2. Exercise: One of the best coping skills for depression is exercise. It can release endorphins to improve your mood, get rid of negative energy and stress, and can improve your self-esteem and confidence. Find an activity you enjoy such as dancing, yoga, walking, or swimming, which will help you stick to a routine.
  3. Get enough sleep: How much sleep you get correlates with your mood. Exercise, eating well, meditation, and good sleep hygiene habits can improve your overall sleep. Make sure to stick to a regular sleep schedule as well.
  4. Socialize: When dealing with depression, it can be challenging to be sociable. However, isolation can make symptoms worse. Making an effort to be around friends and family who are supportive of your mental health can help you focus on other things than your worries and positively affect your mood.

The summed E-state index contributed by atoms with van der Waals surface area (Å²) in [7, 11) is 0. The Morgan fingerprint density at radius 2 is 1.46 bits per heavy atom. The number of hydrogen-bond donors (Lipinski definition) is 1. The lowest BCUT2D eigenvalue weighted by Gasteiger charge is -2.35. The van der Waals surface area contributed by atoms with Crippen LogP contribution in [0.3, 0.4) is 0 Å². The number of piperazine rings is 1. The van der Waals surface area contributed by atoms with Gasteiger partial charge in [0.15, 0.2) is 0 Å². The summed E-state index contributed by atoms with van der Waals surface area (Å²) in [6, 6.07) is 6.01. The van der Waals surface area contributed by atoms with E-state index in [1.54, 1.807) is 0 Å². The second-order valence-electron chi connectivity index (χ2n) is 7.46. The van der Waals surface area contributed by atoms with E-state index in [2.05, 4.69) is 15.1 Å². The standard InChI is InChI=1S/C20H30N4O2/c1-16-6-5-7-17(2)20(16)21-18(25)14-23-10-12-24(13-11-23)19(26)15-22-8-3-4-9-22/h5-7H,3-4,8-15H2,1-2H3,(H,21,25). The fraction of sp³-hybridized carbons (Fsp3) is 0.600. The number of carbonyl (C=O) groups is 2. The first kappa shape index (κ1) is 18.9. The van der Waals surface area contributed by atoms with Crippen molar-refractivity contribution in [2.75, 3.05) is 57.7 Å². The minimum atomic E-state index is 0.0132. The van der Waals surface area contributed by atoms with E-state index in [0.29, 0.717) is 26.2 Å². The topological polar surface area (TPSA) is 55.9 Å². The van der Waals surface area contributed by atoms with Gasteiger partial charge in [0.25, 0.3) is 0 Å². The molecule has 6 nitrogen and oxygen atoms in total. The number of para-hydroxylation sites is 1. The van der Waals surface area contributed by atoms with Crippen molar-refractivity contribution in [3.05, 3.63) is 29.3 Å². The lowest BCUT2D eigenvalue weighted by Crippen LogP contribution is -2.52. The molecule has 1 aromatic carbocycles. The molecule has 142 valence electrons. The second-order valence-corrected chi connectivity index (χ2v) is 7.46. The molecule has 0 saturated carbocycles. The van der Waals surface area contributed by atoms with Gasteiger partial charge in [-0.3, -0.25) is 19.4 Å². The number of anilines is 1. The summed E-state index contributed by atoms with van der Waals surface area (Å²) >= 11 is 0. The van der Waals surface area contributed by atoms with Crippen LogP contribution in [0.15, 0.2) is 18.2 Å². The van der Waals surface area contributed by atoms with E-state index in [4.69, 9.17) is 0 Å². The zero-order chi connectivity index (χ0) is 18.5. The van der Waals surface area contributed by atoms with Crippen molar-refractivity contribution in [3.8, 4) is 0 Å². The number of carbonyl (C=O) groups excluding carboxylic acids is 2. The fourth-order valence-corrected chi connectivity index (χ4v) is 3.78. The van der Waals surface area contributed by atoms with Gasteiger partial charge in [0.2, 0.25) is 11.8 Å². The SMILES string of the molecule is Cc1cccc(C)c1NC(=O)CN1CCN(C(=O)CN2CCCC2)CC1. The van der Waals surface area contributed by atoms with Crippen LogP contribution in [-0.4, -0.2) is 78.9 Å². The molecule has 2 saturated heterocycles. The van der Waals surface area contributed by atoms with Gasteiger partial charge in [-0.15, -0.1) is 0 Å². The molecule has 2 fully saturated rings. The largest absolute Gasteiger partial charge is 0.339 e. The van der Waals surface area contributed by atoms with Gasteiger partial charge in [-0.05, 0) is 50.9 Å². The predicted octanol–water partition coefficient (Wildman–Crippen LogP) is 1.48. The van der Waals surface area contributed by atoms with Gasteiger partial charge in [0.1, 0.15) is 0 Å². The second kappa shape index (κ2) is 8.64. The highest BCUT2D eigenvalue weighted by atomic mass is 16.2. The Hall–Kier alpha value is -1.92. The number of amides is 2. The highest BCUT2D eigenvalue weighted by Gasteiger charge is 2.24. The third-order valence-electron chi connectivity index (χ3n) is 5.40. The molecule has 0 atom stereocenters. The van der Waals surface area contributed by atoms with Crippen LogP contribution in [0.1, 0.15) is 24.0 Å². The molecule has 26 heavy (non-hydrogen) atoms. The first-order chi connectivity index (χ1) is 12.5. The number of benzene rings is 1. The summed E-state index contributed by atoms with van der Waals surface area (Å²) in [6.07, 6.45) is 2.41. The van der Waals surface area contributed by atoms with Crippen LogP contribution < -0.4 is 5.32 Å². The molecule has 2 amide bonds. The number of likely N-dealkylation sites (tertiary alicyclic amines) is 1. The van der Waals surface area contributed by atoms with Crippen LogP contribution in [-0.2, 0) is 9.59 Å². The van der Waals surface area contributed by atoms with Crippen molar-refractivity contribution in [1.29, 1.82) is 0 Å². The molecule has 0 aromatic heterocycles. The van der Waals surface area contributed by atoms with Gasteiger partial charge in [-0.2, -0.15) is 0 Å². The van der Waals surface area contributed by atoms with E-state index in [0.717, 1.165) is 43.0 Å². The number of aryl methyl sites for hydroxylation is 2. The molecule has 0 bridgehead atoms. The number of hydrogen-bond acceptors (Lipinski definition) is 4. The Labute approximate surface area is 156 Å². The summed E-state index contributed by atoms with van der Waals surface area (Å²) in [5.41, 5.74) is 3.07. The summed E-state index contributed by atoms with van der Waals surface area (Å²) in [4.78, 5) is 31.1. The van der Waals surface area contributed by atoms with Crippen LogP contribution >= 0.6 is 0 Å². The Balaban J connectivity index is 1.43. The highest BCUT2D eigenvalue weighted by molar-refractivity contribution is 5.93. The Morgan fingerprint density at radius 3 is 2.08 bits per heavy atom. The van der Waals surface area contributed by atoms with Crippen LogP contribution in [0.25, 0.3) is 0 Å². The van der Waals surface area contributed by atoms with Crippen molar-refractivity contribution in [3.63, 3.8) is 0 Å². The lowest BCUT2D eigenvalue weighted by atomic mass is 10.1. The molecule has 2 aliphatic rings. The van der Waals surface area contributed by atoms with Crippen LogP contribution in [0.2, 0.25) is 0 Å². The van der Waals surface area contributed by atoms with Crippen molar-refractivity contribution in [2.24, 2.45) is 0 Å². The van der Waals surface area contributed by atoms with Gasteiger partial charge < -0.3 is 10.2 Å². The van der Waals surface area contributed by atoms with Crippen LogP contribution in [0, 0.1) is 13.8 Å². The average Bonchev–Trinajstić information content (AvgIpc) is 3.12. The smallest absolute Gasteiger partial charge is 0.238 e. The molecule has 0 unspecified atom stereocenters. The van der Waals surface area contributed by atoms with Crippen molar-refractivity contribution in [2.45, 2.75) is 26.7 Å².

5. Do something creative: Research suggests creative activities help with depression symptoms. They can provide an outlet for exploring and understanding your emotions. Creativity can also boost your mood and improve self-esteem. Explore different creative outlets such as painting, writing, or playing music.
  6. Clean and get organized: Disorganization and piles of “to-dos” may be contributing to your stress and depression. Cleaning and organizing your space and life can help you feel better as your brain will rest easily, making it easier to feel relaxed and happy.  
  7. Try journaling: Not only does journaling let you vent out your frustrations, but it also keeps track of your progress. Including things you are grateful for when journaling can also help you shift your mind into a positive outlook.